What is an idea worth?

Picture me up at five; laced up, earbuds in; up and down hills and around the city; back home, cooling down; showered; packed lunch; to the office; meetings, meetings, phone calls, meetings; hit the gym; NPR fix while driving home; tend to animals — dog, cat, and chickens; make dinner; miscellaneous bustle around the house; bedtime; repeat. It’s been a busy time, which is why you haven’t heard from me for two weeks. You probably needed that long to read the epic tome I wrote you last time, anyway. So, I’m back. And this week, lighter fare for a change. Enjoy!

CB, May 28, 2015

Have you ever stopped to consider the value of an idea? Maybe you haven’t — at least not specifically — but I bet you have a sense for that value, and I bet that sense is inflated.

You see, your ideas are probably not as valuable as you think they are. They’re certainly not as unique.

In fact, many of the most important ideas that have shaped history were just as unoriginal as your ideas are. I’m serious. Most of them were thought of by multiple people at the same time. You can’t get much more unoriginal than that!

But, unoriginal doesn’t mean unimportant.

This is the basic premise of the Theory of Multiples — that ideas are ultimately the product of people + environment; that they’re inevitable.

Think of all the ideas in the world as one, big, unfinished tower. New ideas are continually being stacked on top of old ones, which are strong enough to keep the whole thing from toppling over. Every now and then, an old block gets yanked out and replaced, but for the most part, ideas pile upward. What you end up with is a tower that, at its base, is bigger and simpler and becomes more delicate and complex toward the top. Cool image, right?

So, now think about us, adding blocks to that tower. Is it any wonder that we’d add blocks to it, or that some of us might do that in the same way, at the same time? Of course not. It’s not like the inventors of radio (Guglielmo Marconi and Nikola Tesla, simultaneously, by the way), also came up with electricity, electrical fields, and antennae in one, all-encompassing mega-idea. No, the invention of radio was a response to an existing field of knowledge that was pretty close to tuning in itself… so to speak. Or, back to the tower, a smaller block added to a bunch of bigger, stronger ones.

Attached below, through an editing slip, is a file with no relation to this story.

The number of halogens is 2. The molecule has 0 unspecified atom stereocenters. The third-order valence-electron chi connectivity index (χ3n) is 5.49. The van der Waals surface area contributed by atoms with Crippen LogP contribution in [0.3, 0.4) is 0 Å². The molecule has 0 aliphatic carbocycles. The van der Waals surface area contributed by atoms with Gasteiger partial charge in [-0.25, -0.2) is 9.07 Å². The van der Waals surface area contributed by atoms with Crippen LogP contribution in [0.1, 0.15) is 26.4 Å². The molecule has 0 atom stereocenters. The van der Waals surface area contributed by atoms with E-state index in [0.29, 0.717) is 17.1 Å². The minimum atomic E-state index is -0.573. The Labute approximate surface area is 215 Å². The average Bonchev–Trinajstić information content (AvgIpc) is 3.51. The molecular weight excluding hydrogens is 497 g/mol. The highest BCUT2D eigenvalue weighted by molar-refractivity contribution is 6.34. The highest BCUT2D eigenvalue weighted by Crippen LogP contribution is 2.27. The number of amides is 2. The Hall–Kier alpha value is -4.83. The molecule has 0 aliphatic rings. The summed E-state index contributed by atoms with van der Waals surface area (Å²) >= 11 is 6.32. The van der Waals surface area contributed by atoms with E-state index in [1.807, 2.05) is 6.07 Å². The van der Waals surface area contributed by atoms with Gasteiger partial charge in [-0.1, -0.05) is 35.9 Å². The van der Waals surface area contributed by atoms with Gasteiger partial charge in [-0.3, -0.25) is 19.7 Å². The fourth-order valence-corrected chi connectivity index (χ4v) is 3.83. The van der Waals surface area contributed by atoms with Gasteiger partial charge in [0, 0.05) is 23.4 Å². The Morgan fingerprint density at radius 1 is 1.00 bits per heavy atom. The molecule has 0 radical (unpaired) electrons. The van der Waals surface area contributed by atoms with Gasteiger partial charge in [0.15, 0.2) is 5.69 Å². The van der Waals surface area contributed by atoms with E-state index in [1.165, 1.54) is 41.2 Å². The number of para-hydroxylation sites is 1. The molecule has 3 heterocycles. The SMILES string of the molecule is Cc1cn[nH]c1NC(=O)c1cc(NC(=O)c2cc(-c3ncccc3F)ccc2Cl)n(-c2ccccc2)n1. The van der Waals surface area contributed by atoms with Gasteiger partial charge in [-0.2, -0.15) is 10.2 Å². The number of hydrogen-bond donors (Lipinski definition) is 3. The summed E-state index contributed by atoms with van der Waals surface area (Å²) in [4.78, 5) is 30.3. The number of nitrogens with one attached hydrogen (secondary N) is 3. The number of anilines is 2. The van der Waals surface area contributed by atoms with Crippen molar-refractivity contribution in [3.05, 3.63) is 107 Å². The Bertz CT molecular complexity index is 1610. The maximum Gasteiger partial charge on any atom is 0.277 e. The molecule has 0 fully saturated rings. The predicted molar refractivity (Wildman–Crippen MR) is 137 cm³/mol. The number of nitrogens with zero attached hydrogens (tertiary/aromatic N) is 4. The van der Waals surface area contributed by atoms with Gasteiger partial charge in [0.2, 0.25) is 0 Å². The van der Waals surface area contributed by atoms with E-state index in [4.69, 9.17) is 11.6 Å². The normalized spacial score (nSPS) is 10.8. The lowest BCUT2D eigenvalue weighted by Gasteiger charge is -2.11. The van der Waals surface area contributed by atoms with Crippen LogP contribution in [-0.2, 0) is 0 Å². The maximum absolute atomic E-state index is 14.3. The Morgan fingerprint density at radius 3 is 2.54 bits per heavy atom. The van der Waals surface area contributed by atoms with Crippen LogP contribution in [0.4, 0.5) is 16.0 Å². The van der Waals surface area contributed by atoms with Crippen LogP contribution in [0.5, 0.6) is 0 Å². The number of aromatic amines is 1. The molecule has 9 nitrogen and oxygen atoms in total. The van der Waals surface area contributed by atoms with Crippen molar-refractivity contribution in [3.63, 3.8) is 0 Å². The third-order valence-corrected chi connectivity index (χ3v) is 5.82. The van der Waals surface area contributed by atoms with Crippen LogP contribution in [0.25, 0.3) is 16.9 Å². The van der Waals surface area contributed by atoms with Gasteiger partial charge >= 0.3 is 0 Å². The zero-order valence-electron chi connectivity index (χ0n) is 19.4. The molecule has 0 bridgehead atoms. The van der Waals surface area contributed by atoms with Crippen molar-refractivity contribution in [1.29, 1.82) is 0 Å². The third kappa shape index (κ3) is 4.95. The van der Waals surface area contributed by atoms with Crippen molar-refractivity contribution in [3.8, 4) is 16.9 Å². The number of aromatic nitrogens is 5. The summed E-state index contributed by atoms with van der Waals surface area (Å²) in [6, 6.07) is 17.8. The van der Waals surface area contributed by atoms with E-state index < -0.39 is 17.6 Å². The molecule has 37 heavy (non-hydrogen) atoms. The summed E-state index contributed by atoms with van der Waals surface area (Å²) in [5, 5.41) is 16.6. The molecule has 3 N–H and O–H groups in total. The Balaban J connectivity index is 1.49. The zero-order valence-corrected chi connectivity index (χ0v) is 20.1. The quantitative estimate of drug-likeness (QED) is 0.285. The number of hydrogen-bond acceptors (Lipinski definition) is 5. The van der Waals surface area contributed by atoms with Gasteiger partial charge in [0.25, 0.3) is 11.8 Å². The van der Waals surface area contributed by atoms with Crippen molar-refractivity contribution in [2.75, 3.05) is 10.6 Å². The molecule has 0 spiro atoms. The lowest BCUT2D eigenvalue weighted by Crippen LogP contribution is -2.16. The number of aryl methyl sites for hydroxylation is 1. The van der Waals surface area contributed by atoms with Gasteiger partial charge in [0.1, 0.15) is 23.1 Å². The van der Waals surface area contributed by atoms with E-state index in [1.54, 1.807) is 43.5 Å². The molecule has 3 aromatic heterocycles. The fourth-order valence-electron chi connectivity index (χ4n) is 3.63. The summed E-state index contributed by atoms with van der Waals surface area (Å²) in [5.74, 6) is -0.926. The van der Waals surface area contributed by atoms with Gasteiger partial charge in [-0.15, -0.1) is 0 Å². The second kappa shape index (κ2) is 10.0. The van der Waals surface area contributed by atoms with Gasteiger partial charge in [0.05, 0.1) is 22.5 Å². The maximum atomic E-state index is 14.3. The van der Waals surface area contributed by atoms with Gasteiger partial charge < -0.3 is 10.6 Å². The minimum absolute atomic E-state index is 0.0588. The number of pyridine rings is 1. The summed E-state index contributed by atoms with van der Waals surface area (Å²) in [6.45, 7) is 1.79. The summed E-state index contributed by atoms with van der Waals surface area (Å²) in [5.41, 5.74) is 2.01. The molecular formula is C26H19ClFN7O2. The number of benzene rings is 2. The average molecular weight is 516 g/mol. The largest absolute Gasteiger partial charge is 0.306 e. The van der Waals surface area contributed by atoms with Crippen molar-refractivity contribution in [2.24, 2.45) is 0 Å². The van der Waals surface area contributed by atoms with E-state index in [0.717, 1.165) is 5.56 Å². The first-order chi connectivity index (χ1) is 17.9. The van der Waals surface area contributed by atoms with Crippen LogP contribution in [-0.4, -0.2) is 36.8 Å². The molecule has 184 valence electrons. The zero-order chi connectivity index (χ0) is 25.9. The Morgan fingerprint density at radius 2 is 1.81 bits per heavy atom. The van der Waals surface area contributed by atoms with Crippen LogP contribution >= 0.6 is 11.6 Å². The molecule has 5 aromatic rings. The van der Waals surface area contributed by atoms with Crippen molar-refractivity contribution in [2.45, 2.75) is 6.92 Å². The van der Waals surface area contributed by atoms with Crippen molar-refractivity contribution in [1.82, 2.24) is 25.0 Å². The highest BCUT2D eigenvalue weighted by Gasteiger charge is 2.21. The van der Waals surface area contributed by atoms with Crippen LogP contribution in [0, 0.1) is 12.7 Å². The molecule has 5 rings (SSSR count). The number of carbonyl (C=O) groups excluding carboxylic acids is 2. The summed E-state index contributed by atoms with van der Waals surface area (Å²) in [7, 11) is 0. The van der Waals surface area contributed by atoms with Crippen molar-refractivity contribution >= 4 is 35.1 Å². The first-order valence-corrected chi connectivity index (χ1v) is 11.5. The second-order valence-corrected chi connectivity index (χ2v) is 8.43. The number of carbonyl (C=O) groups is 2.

Ok, ok. So ideas aren’t that special. But what about genius? Well, aside from being somewhat subjective, genius — whatever that means — is certainly in short supply. That’s what makes it something we feel we must name. But, many big, important ideas have been attributed to people who simply weren’t geniuses, whether on the basis of speculating an IQ score of higher than 125 or simply recognizing them as uber-exceptional. Sometimes ideas come from reasonably intelligent people who just happen to be paying attention at the right time and place. Like you and me. Hopefully.

So why does this matter?

It matters because when we overestimate the value of an idea, we start acting in unproductive ways. We start hoarding them because we’re afraid they might be stolen and someone else might reap the reward that we feel we deserve. But hoarding doesn’t preserve value, it hides it. Maybe you’ve seen Hoarders, the TV show? Great. Ok, not really. But at least it offers us the right image. Hoarders think they’re keeping stuff but really they’re burying it under piles of other worthless junk for so long that it rots. And eventually the whole pile rots. But in that pile were plenty of things that could have been used. That should have been used. But they weren’t. They were kept.

Being precious with your ideas will do nothing for you other than to stifle your output. It won’t make you the most brilliant writer of all time. It will make you the writer who wrote that one time. Writing is meant to exercise ideas, not just to deliver them. In fact, thinking of writing as simply an idea-delivery-tool is almost as absurd as saying that Michael Jordan was a great basketball player because of that one three-pointer he made mid-season in 1991. Ridiculous! Michael Jordan was a great basketball player because of the way he played, which included far more than those isolated demonstrations of prowess (and good luck). Michael Jordan was a basketball player, not a guy who played brilliant basketball once or twice.

(People who know me well, take note. I just used a SPORTSBALL reference. Look out the window. Pigs are flying.)

You are in far greater danger of squandering your own ideas by not putting them into practice and/or sharing them than you are of having them plundered by some idea-thief! Sharing your ideas — in any form — isn’t about turning the idea into a deliverable. It’s about demonstrating the form of your thinking.